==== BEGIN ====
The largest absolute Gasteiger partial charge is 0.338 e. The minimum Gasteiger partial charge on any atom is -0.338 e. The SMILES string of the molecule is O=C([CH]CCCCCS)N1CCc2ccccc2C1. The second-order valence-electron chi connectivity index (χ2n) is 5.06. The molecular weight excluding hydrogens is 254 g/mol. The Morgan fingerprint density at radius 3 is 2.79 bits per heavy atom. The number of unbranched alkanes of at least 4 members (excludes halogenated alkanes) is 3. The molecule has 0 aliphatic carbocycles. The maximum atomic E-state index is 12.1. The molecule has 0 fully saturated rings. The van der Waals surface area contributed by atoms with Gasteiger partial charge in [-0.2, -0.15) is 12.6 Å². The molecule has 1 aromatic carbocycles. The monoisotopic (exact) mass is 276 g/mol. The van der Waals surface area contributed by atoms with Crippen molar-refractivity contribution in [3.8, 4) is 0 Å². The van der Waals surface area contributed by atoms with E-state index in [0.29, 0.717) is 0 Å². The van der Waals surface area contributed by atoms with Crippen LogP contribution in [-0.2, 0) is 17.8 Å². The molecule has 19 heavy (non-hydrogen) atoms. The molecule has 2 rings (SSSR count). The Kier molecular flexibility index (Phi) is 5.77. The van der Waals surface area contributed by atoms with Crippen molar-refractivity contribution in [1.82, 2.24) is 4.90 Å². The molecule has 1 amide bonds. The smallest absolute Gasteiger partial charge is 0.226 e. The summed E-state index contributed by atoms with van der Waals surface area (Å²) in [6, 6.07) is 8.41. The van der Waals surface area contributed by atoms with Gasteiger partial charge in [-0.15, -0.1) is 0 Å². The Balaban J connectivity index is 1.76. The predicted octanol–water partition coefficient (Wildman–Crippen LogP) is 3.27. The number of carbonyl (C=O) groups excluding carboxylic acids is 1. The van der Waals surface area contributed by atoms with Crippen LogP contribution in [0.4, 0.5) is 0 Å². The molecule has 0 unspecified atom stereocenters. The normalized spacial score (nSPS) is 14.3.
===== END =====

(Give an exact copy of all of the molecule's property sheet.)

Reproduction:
The largest absolute Gasteiger partial charge is 0.338 e. The minimum Gasteiger partial charge on any atom is -0.338 e. The SMILES string of the molecule is O=C([CH]CCCCCS)N1CCc2ccccc2C1. The second-order valence-electron chi connectivity index (χ2n) is 5.06. The molecular weight excluding hydrogens is 254 g/mol. The Morgan fingerprint density at radius 3 is 2.79 bits per heavy atom. The number of unbranched alkanes of at least 4 members (excludes halogenated alkanes) is 3. The molecule has 0 aliphatic carbocycles. The maximum atomic E-state index is 12.1. The molecule has 0 fully saturated rings. The van der Waals surface area contributed by atoms with Gasteiger partial charge in [-0.2, -0.15) is 12.6 Å². The molecule has 1 aromatic carbocycles. The monoisotopic (exact) mass is 276 g/mol. The van der Waals surface area contributed by atoms with Crippen molar-refractivity contribution in [3.8, 4) is 0 Å². The van der Waals surface area contributed by atoms with E-state index in [0.29, 0.717) is 0 Å². The van der Waals surface area contributed by atoms with Crippen LogP contribution in [-0.2, 0) is 17.8 Å². The molecule has 19 heavy (non-hydrogen) atoms. The molecule has 2 rings (SSSR count). The Kier molecular flexibility index (Phi) is 5.77. The van der Waals surface area contributed by atoms with Crippen molar-refractivity contribution in [1.82, 2.24) is 4.90 Å². The molecule has 1 amide bonds. The smallest absolute Gasteiger partial charge is 0.226 e. The summed E-state index contributed by atoms with van der Waals surface area (Å²) in [6, 6.07) is 8.41. The van der Waals surface area contributed by atoms with Gasteiger partial charge in [-0.15, -0.1) is 0 Å². The Balaban J connectivity index is 1.76. The predicted octanol–water partition coefficient (Wildman–Crippen LogP) is 3.27. The number of carbonyl (C=O) groups excluding carboxylic acids is 1. The van der Waals surface area contributed by atoms with Crippen LogP contribution in [0.4, 0.5) is 0 Å². The molecule has 0 unspecified atom stereocenters. The normalized spacial score (nSPS) is 14.3.